Project description:Patient-derived model systems are important tools for studying novel anti-cancer therapies. Patient-derived xenografts (PDXs) have gained favor over the last 10 years as newer mouse strains have improved the success rate of establishing PDXs from patient biopsies. PDXs can be engrafted from head and neck cancer (HNC) samples across a wide range of cancer stages, retain the genetic features of their human source, and can be treated with both chemotherapy and radiation, allowing for clinically relevant studies. Not only do PDXs allow for the study of patient tissues in an in vivo model, they can also provide a renewable source of cancer cells for organoid cultures. Herein, we review the uses of HNC patient-derived models for radiation research, including approaches to establishing both orthotopic and heterotopic PDXs, approaches and potential pitfalls to delivering chemotherapy and radiation to these animal models, biological advantages and limitations, and alternatives to animal studies that still use patient-derived tissues.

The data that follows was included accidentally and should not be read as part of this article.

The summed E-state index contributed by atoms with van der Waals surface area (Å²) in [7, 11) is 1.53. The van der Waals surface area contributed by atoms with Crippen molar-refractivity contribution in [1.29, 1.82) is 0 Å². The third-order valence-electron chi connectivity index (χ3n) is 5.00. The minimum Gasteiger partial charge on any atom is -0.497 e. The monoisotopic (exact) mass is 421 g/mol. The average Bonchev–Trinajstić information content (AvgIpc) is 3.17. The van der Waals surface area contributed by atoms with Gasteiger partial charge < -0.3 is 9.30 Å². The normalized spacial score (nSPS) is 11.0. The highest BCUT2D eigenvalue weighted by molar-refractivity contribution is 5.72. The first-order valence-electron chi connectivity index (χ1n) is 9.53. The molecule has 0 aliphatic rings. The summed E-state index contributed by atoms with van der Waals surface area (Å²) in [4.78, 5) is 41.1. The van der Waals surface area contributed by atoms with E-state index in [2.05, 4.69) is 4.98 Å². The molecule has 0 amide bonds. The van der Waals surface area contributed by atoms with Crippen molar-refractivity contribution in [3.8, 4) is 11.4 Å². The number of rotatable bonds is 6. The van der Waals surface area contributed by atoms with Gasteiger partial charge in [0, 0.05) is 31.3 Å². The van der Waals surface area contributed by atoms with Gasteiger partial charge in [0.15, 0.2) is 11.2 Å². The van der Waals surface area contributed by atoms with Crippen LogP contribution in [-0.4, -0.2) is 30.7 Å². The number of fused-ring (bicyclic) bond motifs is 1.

Project description:BACKGROUND:Colorectal cancer and IBD account for a large portion of the practice of colorectal surgery. Historical research models have provided insights into the underlying causes of these diseases but come with many limitations. OBJECTIVE:The aim of this study was to systematically review the literature regarding the advantage of organoid models in modeling benign and malignant colorectal pathology. DATA SOURCES:Sources included PubMed, Ovid-Medline, and Ovid Embase STUDY SELECTION:: Two reviewers completed a systematic review of the literature between January 2006 and January of 2020 for studies related to colon and intestinal organoids. Reviews, commentaries, protocols, and studies not performed in humans or mice were excluded. RESULTS:A total of 73 articles were included. Organoid models of colorectal disease have been rising in popularity to further elucidate the genetic, transcriptomic, and treatment response of these diseases at the individual level. Increasingly complex models utilizing coculture techniques are being rapidly developed that allow in vitro recapitulation of the disease microenvironment. LIMITATIONS:This review is only qualitative, and the lack of well utilized nomenclature in the organoid community may have resulted in the exclusion of articles. CONCLUSIONS:Historical disease models including cell lines, patient-derived tumor xenografts, and animal models have created a strong foundation for our understanding of colorectal pathology. Recent advances in 3-dimensional cell cultures, in the form of patient-derived epithelial organoids and induced human intestinal organoids have opened a new avenue for high-resolution analysis of pathology at the level of an individual patient. Recent research has shown the potential of organoids as a tool for personalized medicine with their ability to retain patient characteristics, including treatment response.